Essay: On Retirement from Racing
Cover photo is courtesy of Mike Maney Photography. Be sure to check out his work; he is a fellow cyclist in the Bucks County cycling community with multiple KOMs to his name.
(2018) Just yesterday I was in conversation with someone regarding the advancement of age compared to athletes. I remember feeling mature at the age of fourteen while watching gymnasts tumble in the Olympics. I thought I was advanced when I paralleled the ages of some of the figure skaters in the winter Olympics at sixteen. The minimum age in the National Hockey League is eighteen; though that one stung a bit to watch guys my age on national television. My perception continued until athletes who retired, returned, and retired again were close to the age of your muse. This winter there has been a bit of racing contemplation during the hard cold snap.
I have stated many times before that it was my last Tour of the Battenkill only to register for it many times afterwards. I swore to never return to the Tour of the Catskills, but the eleventh edition invitation graced my email inbox weeks ago. Lower Providence. Smoketown. Rodale Park. Great Valley. Hawk Mountain Team Time Trial. There I could be found registering for my next season's license for another crack at glory. This past year saw some successes as well as some major defeats. All of which I weighed and measured the past few months.
In Phil Gaimon’s book, Draft Animals, there was a comment that hit home. It was an innocent sentence buried, steeping for the moment I would read it. It would all make sense once I read it. It went something like ‘for a rider to keep pace with the peloton in his thirties, he has to train twice as hard.’ If there’s something I don’t have at my age, it’s twice the amount of time to work twice as hard to stay with everyone else. Reflecting on my season I feel that sentence described exactly what bewildered me as I would get out of the saddle only to watch everyone ride away as if on dynamite. At my age I was training half the amount of time, hoping for better results than a decade earlier.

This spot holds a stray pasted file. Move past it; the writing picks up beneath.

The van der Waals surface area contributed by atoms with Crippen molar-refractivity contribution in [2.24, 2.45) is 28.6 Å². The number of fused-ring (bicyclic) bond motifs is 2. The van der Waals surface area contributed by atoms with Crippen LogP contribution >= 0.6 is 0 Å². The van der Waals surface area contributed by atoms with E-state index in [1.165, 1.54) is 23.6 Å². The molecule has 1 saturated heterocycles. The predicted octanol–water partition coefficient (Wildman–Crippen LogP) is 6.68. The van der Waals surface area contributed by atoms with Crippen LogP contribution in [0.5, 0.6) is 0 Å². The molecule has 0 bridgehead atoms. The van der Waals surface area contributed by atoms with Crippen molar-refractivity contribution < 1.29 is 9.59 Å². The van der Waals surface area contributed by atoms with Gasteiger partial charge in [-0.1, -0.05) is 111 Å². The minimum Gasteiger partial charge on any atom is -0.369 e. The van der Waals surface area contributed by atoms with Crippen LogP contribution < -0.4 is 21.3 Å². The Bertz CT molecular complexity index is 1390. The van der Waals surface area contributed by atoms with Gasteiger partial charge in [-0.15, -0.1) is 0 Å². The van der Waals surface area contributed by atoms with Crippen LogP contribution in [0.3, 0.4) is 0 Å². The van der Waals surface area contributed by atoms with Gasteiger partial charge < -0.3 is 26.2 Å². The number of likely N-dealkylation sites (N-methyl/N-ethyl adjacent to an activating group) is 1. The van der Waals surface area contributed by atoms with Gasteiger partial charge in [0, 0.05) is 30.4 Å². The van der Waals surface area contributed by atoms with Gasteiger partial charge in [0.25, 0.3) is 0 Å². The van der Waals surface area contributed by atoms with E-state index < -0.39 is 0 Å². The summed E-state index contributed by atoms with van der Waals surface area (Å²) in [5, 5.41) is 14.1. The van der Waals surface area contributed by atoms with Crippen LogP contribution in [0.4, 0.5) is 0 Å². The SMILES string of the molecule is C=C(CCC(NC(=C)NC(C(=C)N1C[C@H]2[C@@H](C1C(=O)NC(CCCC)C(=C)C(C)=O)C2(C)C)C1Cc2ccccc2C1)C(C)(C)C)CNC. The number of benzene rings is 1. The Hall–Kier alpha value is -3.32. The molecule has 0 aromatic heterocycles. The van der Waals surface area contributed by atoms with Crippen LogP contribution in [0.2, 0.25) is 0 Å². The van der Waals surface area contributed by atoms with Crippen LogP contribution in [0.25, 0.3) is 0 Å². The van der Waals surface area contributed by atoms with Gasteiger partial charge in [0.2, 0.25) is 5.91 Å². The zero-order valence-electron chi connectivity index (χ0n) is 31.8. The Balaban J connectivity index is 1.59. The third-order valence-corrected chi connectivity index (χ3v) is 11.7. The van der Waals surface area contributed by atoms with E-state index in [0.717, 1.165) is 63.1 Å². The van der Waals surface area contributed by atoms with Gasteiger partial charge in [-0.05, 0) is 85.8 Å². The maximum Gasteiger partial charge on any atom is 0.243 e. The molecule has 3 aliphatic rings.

The final bit of convincing came when reflecting on a crash last spring when the lasting damage occurred in rib injury. Sure I could sit in a college classroom and grind through discomfort, but being a professional with responsibilities makes it difficult to convince others it is worth it before I ultimately have to ask myself the trade-off. There are a lot of things to think of going into a corner with scores of other racers; there is no room whatsoever for my head to be elsewhere and responsible for the safety of those around me.
Earlier in my career I was heavy in racing with few non-competitive events on my schedule. A few years ago my career was nearly 50/50 with races and non-competitive events. The next few years will certainly have nearly all events regarded as non-competitive rides, events I can select my own speed and seriousness. I could even pull it over at a general store for a cup of coffee. Last year I watched the Masters race Lower Providence and thought just how badly I would have been annihilated once eligible. Perhaps it is for the better to alter goals later in life.
I have always agreed with athletes who state they want to walk away from a sport on their terms. With one last race calendar slated for 2018, I am hopeful to have a successful season that sees me walking away after the last lap of the last race. There are few goals left for me to strive toward, which makes it harder to stay focused year after year. One goal that has always eluded me is an outright victory. I can’t imagine just how hard it would be to walk away if that ever happened. One can dream can’t he?